menu SIGN IN
Klaasjan Doeswijk
Klaasjan Doeswijk

Closed Loop Analytics and Pelicans

Posted over 7 years ago

About gaining perspective on improving business performance using big data

Sometimes clients ask me whether Closed Loop or Analytics Based Performance Management isn’t just something for the large corporates. This made me thinking on my very first encounter with measuring performance and the use of big data. Or in that time just data.

With analytics based performance management I mean a closed loop improvement process in which the performance of a company’s strategy and objective is continuously is measured and improved. This by using (big data) analytics, leading to business decisioning and business execution. Followed by measuring and reporting, evaluation and back to analytics. Within BearingPoint we have dedicated tools and assets to support this closed loop analytics. See also the picture below for further clarification.

Now back to my memories … It must have been in the long and cold winter of 1996. At that time I was studying biology and I had a, ethological research study at the famous Emmen Zoo in the Netherlands. The study was about the reproductive problems of the Great White Pelican (Pelecanus onocrolatus). As generally occurs in zoos, eggs laid by great white pelicans in Emmen either disappeared or were broken. Thus the eggs were routinely collected for artificial incubation and rearing by hand. The ethological study was undertaken to try to determine why the pelicans could not successfully reproduce on their own.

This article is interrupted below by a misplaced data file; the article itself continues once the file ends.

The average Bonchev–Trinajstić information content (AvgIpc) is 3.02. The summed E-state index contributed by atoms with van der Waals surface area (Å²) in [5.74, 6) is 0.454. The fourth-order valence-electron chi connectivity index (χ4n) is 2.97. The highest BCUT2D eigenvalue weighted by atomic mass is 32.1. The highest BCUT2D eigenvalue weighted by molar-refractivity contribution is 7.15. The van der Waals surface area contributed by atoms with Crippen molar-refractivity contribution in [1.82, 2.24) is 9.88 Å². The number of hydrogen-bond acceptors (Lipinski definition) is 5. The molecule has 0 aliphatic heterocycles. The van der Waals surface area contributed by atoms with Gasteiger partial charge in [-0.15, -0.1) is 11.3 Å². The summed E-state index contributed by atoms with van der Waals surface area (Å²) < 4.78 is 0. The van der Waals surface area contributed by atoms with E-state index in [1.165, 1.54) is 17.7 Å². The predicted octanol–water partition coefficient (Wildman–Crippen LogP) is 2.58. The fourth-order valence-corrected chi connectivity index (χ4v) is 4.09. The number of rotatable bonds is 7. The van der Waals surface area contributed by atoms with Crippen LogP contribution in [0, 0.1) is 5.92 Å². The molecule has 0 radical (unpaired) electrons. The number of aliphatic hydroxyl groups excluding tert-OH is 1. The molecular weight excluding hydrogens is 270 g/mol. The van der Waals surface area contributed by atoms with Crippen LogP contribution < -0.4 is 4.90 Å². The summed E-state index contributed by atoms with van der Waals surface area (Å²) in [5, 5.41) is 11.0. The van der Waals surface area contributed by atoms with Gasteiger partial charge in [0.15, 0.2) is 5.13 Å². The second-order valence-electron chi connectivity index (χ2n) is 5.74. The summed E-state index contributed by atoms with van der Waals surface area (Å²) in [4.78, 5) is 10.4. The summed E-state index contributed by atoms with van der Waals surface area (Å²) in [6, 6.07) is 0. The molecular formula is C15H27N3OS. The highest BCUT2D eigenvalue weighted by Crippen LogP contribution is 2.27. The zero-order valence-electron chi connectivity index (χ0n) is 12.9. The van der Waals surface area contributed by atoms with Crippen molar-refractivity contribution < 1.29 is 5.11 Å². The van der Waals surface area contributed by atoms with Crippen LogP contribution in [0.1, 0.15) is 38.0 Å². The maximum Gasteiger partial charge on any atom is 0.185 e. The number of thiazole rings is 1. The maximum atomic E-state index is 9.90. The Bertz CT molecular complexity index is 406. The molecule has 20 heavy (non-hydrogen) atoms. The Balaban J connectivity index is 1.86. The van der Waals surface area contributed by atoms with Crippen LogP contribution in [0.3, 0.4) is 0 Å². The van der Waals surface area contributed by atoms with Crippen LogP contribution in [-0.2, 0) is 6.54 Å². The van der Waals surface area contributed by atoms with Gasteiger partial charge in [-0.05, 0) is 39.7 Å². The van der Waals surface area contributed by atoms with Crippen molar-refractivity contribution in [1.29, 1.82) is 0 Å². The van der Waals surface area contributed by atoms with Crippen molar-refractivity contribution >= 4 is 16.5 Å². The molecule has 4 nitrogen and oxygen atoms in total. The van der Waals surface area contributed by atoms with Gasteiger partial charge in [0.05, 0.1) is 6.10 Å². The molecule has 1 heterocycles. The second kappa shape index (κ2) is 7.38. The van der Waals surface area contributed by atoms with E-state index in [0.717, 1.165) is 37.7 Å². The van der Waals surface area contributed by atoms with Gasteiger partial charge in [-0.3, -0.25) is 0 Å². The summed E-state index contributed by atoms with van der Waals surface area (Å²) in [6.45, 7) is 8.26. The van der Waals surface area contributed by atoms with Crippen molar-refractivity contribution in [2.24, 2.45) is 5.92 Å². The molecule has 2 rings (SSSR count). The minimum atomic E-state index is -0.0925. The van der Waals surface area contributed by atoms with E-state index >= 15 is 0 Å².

An important part of the study was to collect an enormous amount of behavioral data by doing observations. In ethological studies this is done by using protocols and using statistical tools but I will not dig in this too deep. Furthermore we did desk research, site visits to other zoos and we used other sources of information like interviews with zoo keepers.

In short … We found serious differences between mating and paring in the natural habitat of the pelicans and the ones in the zoo. We assumed this was the root cause of our observations: little courtship behavior, disturbance of copulations, aggression, disturbance and choosing new partners for subsequent breeding attempts (while in wild pelicans are monogamous).

That’s why we suggested to build a more adequate and quit breeding area in the form of a separate breeding island. Furthermore it was suggested to try to habituate pelicans to intrusions into the breeding area. Afterwards we experimented with returning artificially incubated eggs to incubation pairs of pelicans sitting on dummy eggs. The results were clear; with bringing in a more natural habitat into their shelter some rest returned and the breeding success was raised. But we found new issue … after the eggs were hatched some parents showed problems with feeding the chick. And following the closed loop analytics cycle that led to a new research study the year after on the impact of food and especially the nutritive value of the food provided to the pelicans on the reproduction success.

While digging in my memories and looking back into my notes it surprised me on how well we used the closed loop analytics cycle to try to improve the reproduction success of the pelicans. I was just a student at that time and not aware of the important management literature.

So coming back to the original question whether analytics based performance management is only of any use for the large corporates … the answer is no. It can (or should be) used by any organization willing to improve its performance to meet the strategic objectives set. And the prove is already there … companies engaged in analytics do have a competitive advantage. And today’s availability of big data brings huge opportunities. That’s why I want to conclude with the following statement: “If you can’t analyze it, you can’t manage it”.

Parts of this blog were published earlier in ‘De Harpij’, a magazine for zoo staff in 1997 (year 16, number 3) and on

Comments (0)

Log in to post comments.